BATON ROUGE, LA (WVUE) - A vigil was planned Wednesday for a man who was shot by Baton Rouge police after someone called 911 and reported that he had a gun.
The shooting happened early Tuesday morning, and the FBI has said it will investigate. Gov. John Bel Edwards called for calm as residents gathered at the shooting scene to demand justice.
Many were giving thanks for cellphone video that surfaced hours after 37-year-old Alton Sterling was shot. Protesters braved stifling heat to sound off about the shooting.
"If they stop now, this will be swept under the rug," protester Regina Adams warned. "This could be your daughter, your son, anybody's child."
The cellphone video shows two Baton Rouge police officers approaching, then tackling Sterling, telling him not to move. They were answering an anonymous tip that Sterling, who was selling CD's in front of the Triple S Food Mart in north Baton Rouge, had pulled a gun on someone earlier and told them to get off the property.
The struggle between the two officers and Sterling escalated, and one of the officers fired several shots. Sterling died of gunshot wounds to the back and the chest.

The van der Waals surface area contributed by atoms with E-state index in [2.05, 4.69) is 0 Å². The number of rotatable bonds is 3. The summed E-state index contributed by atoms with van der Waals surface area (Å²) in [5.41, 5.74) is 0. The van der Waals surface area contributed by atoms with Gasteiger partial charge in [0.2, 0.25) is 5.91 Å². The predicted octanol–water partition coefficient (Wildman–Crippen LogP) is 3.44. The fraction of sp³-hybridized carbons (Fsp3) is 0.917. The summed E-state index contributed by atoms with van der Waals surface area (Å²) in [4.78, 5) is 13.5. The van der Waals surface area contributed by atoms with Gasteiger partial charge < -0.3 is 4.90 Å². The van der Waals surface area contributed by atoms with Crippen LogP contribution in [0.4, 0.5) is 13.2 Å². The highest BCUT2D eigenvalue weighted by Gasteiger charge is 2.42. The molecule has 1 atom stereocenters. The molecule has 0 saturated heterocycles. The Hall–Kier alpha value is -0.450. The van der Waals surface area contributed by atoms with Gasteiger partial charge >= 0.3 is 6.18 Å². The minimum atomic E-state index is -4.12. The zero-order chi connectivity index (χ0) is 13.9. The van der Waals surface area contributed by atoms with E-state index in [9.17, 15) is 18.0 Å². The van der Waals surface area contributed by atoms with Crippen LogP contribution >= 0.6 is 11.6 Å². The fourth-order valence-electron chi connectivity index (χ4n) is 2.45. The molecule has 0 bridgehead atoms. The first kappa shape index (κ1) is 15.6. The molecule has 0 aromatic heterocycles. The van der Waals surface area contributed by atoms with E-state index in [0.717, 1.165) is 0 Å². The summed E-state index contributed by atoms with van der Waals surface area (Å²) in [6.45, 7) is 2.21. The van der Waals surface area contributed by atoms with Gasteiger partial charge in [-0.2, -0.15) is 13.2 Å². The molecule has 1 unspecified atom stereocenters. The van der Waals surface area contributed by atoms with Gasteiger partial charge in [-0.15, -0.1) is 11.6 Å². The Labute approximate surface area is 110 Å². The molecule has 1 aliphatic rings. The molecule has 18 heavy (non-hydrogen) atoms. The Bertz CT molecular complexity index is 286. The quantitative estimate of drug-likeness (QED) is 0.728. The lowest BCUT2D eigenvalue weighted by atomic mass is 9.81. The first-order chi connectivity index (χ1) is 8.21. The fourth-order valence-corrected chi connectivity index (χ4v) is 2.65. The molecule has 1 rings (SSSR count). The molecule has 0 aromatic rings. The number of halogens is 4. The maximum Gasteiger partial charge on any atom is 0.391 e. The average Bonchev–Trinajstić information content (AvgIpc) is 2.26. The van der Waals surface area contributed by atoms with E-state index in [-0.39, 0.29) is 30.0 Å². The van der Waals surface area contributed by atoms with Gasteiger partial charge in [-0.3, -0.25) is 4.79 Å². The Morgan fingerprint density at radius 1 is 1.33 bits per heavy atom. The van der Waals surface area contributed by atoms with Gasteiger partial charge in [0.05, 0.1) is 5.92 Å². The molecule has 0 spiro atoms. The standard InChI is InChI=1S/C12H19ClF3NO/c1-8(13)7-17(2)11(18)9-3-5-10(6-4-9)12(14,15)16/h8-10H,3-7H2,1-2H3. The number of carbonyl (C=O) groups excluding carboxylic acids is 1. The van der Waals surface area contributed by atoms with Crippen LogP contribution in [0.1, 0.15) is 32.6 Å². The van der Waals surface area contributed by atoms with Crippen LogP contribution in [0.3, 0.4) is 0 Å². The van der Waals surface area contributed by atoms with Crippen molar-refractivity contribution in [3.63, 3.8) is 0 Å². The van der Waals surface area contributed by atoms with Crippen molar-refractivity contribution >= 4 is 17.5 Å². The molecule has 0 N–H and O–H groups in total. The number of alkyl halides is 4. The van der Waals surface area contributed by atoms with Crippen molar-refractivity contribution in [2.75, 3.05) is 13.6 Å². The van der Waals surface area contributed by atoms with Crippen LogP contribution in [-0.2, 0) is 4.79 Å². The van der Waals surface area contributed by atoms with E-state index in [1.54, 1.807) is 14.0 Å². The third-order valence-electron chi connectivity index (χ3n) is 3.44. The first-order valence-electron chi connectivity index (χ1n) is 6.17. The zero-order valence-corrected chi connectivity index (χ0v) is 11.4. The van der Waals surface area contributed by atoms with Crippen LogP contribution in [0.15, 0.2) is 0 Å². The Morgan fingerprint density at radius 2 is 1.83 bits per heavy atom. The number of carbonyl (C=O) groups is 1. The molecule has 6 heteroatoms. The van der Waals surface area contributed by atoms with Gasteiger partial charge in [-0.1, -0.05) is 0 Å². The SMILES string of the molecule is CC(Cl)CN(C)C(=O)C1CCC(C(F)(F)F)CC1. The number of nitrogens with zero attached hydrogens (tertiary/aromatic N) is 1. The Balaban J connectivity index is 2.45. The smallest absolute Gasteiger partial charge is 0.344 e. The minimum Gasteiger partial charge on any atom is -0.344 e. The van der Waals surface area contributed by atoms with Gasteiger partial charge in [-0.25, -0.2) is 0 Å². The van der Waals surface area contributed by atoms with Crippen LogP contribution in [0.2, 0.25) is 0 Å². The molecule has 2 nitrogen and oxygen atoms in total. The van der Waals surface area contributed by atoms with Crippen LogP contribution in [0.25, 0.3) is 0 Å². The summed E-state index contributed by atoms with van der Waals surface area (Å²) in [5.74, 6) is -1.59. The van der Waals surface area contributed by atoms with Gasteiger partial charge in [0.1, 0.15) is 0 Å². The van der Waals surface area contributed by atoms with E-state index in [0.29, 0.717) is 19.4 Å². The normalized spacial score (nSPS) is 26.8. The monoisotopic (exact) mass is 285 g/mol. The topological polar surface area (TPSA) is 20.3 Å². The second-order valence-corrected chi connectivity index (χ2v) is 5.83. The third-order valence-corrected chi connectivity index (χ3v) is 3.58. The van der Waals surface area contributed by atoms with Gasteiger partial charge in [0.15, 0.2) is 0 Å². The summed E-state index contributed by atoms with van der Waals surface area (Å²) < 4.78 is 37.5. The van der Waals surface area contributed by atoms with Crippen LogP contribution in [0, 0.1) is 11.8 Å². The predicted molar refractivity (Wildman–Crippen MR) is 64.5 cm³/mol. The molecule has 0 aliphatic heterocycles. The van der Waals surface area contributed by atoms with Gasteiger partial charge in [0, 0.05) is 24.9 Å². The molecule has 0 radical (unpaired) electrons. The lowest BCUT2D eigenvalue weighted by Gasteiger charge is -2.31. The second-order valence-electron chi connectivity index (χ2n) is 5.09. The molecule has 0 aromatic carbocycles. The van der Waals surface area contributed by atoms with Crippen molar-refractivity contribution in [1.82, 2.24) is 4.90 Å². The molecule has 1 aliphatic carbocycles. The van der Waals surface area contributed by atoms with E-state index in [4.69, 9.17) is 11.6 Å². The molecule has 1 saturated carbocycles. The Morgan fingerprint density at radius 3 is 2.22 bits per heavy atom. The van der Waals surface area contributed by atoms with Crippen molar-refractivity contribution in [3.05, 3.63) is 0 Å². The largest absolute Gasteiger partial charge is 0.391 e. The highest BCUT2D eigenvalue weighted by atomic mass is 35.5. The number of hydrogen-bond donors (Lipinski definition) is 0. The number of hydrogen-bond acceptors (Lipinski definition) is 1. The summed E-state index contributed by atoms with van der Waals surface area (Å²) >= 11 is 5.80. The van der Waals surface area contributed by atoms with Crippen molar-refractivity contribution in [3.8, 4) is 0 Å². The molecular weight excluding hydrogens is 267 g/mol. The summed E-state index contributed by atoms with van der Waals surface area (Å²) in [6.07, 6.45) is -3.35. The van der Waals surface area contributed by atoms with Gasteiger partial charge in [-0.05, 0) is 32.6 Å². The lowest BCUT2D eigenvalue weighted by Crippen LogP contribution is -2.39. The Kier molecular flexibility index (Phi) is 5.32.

"It's a horrible thing that happened," said Sandra Sterling, Alton's aunt. "He didn't deserve that. I thank the person who brought the video up."
The mother of Sterling's 15-year-old son says she now has to raise the boy alone.
"He is the oldest of the siblings," Quinyetta McMillan said at a Wednesday morning news conference with community leaders. "He had to watch this."
At a separate news conference, Baton Rouge Police Chief Carl Dabadie, Jr. reported his department had relinquished control of the shooting investigation to the U.S. Department of Justice. He also said he has no intention of resigning, despite intense criticism from protesters.
Gov. Edwards held his own meeting with reporters. "At this time I'm asking for leaders in the faith community to work with me to make sure we are calm and peaceful," he said.
A makeshift memorial was set up near the spot where Sterling was killed, and an artist had begun painting a mural of Sterling's face on the side of the food mart.
Notably absent was any police presence. Baton Rouge police said they are staged nearby in case they are needed.
Church leaders urged protesters to remain peaceful, but many people on the scene were frustrated and angry, including Sterling's pastor, who spoke earlier in the day.
"It's common sense when you can see it on the film," said Pastor Carl Williams. "There's nothing you have to check out and see what's going on, you don't have to investigate this problem here, it's so simple - the phone has investigated it already. The phone has told the story already, so what is to be investigated about it?"